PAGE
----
The European Alliance on Agricultural knowledge for Development

Exploring Access to Videos for Extension in Malawi

Yetomiwa Awolola and Cynthia Markstahler SANE Case Study June –July 2018
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The USAID-funded project Strengthening Agricultural and Nutrition Extension (SANE) project in Malawi aims to strengthen the capacity of the District Agricultural Extension Services (DAES) to mobilize and work with service providers to deliver agricultural and nutrition extension and advisory services more effectively and in a coordinated manner. The project supports the Agricultural Extension Services System (DAESS) platforms to identify and strengthen stakeholder linkages, particularly by targeting platforms in the 10 districts that make up USAID Malawi’s Feed the Future Zone of Influence.
Byincorporating video technology when disseminating agricultural information in the field, extension services can more effectively enable new and advanced farming practices and technologies to reach a much largeraudience. Organizations like Access Agriculture and Farm Radio Trust have invested in the production and translation efforts necessary to create extension videos that include local people asactors and make them appealing to many audiences through local language voice-overs. Because these organizations have made these videos for farmers both visually and audibly, it is now important to mobilize this resource so that these videos can be accessed utilizedfor extension purposes in Malawi.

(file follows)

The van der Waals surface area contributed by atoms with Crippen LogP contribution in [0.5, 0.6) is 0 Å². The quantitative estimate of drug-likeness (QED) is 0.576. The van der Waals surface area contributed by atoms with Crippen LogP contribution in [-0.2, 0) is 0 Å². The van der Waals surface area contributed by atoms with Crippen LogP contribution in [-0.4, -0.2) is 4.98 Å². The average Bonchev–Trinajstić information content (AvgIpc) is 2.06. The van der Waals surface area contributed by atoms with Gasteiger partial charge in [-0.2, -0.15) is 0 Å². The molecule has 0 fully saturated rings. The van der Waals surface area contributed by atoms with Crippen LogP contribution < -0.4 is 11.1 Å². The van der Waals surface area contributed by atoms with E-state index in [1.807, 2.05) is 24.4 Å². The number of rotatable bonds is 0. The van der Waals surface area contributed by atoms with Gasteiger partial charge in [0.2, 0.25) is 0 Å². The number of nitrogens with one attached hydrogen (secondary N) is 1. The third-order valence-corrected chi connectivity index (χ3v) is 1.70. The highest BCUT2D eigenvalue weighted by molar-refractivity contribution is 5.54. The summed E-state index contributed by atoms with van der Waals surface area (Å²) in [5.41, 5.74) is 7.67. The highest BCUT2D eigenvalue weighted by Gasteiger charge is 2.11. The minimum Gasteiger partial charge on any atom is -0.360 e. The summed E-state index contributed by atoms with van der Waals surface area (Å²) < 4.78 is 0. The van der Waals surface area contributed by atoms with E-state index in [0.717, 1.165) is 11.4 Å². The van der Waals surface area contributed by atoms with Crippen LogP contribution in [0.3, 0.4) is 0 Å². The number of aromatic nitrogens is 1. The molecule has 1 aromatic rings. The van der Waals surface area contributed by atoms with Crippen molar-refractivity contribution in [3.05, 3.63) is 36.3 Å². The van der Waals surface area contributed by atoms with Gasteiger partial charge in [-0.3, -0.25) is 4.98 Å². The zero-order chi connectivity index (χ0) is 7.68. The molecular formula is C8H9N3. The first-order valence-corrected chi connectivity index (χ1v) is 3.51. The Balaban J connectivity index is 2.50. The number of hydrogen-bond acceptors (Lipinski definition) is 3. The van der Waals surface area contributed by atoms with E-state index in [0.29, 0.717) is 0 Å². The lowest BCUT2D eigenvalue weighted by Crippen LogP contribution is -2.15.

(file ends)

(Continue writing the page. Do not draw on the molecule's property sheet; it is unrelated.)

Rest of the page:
At the end of June and into July of 2018, with the assistance of the SANE team in Malawi, two SANE interns developed a plan for improving access to agriculture- and nutrition-related extension videos and in building the capacity of DAES personnel and DAESS platforms to utilize and benefit from these resources.

The activity produced a few key lessons that are essential to understanding the nature of the use of video for extension and in planning potential next steps:
Demand for Extension Videos is High 

The general response from the videos was overwhelmingly positive. ASPs in all three districts expressed several benefits to the use of videos as an extension method. Many voiced that the videos could be a great educational tool, reinforcing current knowledge and introducing new information.

Information Flow from National to Field level (feedback loops) Needs Improvement 
The group discussions that accompanied the video screening shined a light on a disruption in the flow of resources and information in Malawi’s agriculture extension system, especially between the national level to the farmer. Most of the activity participants had never seen a video used for agriculture extension, yet DAES has these videos readily available. 

Access to Technology Remains a Concern